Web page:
El Niño weakens but impacts continue

05 March 2024

The 2023-24 El Niño has peaked as one of the five strongest on record. It is now gradually weakening but it will continue to impact the global climate in the coming months, fuelling the heat trapped by greenhouse gases from human activities. Above normal temperatures are predicted over almost all land areas between March and May.

A new Update from the World Meteorological Organization (WMO) says there is about a 60% chance of El Niño persisting during March-May and a 80% chance of neutral conditions (neither El Niño or La Niña) in April to June. There is a chance of La Niña developing later in the year, but the odds are currently uncertain.

El Niño occurs on average every two to seven years, and typically last nine to 12 months. It is a naturally occurring climate pattern associated with warming of the ocean surface in the central and eastern tropical Pacific Ocean. It influences weather and storm patterns in different parts of the world. But it takes place in the context of a climate being changed by human activities.

“Every month since June 2023 has set a new monthly temperature record – and 2023 was by far the warmest year on record. El Niño has contributed to these record temperatures, but heat-trapping greenhouse gases are unequivocally the main culprit,” says WMO Secretary-General Celeste Saulo.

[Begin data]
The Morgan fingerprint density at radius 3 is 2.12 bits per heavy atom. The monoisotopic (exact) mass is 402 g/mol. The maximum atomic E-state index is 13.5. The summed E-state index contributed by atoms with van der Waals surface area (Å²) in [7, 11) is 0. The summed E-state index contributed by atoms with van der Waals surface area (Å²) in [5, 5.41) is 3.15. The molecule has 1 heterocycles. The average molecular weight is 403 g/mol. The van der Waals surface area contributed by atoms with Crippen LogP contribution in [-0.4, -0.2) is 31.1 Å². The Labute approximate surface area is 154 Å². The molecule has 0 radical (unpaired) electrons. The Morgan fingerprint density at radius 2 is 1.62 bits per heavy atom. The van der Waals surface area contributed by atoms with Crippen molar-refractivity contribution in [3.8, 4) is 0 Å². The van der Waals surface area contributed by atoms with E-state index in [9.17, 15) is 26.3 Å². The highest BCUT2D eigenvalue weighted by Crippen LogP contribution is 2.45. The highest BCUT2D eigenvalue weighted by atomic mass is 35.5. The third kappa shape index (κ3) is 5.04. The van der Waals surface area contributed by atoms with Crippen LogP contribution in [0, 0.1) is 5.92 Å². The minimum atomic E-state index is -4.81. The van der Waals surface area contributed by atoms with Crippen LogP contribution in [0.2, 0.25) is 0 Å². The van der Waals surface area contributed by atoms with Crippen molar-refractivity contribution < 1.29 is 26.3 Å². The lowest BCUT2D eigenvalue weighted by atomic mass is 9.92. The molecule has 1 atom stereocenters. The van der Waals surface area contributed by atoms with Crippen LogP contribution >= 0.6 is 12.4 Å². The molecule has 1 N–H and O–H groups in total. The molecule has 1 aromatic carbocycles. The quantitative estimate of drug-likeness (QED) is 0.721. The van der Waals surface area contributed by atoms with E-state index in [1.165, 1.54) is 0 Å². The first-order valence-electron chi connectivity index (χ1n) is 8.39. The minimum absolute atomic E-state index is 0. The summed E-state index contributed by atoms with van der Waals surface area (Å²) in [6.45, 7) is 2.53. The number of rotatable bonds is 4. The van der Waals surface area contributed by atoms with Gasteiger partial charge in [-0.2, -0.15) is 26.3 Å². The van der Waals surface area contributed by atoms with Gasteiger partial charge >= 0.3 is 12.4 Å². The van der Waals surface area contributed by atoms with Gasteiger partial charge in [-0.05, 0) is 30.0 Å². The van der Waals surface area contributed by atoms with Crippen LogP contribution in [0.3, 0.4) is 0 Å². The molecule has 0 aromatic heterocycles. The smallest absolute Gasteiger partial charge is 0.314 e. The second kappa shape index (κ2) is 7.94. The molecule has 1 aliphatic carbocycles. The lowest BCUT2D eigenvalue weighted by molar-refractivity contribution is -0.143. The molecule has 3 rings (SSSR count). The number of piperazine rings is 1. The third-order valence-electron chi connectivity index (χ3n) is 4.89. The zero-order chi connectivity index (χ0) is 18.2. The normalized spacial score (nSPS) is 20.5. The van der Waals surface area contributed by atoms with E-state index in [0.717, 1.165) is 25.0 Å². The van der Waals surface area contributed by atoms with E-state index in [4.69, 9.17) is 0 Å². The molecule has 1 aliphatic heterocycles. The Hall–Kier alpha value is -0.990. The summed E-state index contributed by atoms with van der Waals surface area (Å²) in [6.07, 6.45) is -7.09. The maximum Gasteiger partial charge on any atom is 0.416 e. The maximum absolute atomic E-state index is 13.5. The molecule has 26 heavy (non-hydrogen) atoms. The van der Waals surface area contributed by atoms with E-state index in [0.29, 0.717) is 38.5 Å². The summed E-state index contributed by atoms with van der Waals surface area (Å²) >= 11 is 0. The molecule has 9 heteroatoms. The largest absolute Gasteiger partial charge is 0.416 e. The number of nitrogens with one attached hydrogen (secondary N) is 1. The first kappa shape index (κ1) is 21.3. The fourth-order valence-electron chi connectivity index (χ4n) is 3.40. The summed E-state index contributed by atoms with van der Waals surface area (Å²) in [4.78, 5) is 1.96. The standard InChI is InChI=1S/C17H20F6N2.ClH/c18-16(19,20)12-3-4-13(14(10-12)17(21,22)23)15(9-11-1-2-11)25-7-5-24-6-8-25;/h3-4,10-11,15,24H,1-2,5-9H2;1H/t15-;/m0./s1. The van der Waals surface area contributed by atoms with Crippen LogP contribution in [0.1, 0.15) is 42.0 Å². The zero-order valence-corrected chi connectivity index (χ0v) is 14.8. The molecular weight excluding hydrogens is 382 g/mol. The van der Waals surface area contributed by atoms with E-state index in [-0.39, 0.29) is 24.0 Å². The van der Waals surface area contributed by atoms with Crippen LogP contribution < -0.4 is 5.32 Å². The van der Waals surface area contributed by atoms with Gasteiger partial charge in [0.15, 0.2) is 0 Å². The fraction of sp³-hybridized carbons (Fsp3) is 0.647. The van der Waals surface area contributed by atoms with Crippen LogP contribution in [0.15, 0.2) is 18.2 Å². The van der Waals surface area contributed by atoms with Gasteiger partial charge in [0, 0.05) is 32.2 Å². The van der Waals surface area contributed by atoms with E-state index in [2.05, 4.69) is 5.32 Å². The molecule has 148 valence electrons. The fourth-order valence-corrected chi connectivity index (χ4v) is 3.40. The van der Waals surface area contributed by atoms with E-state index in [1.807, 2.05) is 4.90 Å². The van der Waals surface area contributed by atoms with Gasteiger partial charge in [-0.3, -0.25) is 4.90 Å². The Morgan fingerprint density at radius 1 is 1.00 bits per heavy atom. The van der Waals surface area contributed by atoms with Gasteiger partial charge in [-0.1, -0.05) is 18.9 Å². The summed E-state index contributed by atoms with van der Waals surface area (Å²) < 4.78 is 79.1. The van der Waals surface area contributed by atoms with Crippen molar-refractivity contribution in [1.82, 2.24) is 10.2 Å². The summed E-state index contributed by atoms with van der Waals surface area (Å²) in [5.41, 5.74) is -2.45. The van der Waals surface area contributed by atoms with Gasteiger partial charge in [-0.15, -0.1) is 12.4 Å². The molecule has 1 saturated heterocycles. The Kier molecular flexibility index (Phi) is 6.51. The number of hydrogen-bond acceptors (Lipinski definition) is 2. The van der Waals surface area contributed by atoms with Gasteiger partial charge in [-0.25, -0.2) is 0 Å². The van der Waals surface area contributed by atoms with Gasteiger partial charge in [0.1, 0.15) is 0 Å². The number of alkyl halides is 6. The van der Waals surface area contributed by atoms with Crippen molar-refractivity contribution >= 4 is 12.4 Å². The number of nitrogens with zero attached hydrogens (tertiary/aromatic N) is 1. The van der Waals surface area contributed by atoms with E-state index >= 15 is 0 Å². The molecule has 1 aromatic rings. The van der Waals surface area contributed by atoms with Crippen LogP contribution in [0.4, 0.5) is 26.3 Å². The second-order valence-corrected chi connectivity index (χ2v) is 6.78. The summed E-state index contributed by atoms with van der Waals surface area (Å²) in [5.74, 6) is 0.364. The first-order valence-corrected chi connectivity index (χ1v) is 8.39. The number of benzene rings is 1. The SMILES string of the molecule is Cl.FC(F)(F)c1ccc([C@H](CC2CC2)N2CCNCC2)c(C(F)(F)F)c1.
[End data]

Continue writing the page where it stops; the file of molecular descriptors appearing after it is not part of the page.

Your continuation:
“Ocean surface temperatures in the equatorial Pacific clearly reflect El Niño. But sea surface temperatures in other parts of the globe have been persistently and unusually high for the past 10 months. The January 2024 sea-surface temperature was by far the highest on record for January. This is worrying and can not be explained by El Niño alone,” says Celeste Saulo.

El Niño typically has the greatest impact on the global climate in the second year of its development – in this instance 2024. 

The continuing, albeit weaker, El Niño and predicted above-normal sea-surface temperatures over much of the global oceans are expected to lead to above-normal temperatures over almost all land areas in the next three months, and influence regional rainfall patterns, according to a Global Seasonal Climate Update issued by WMO to accompany its El Niño/La Niña Update.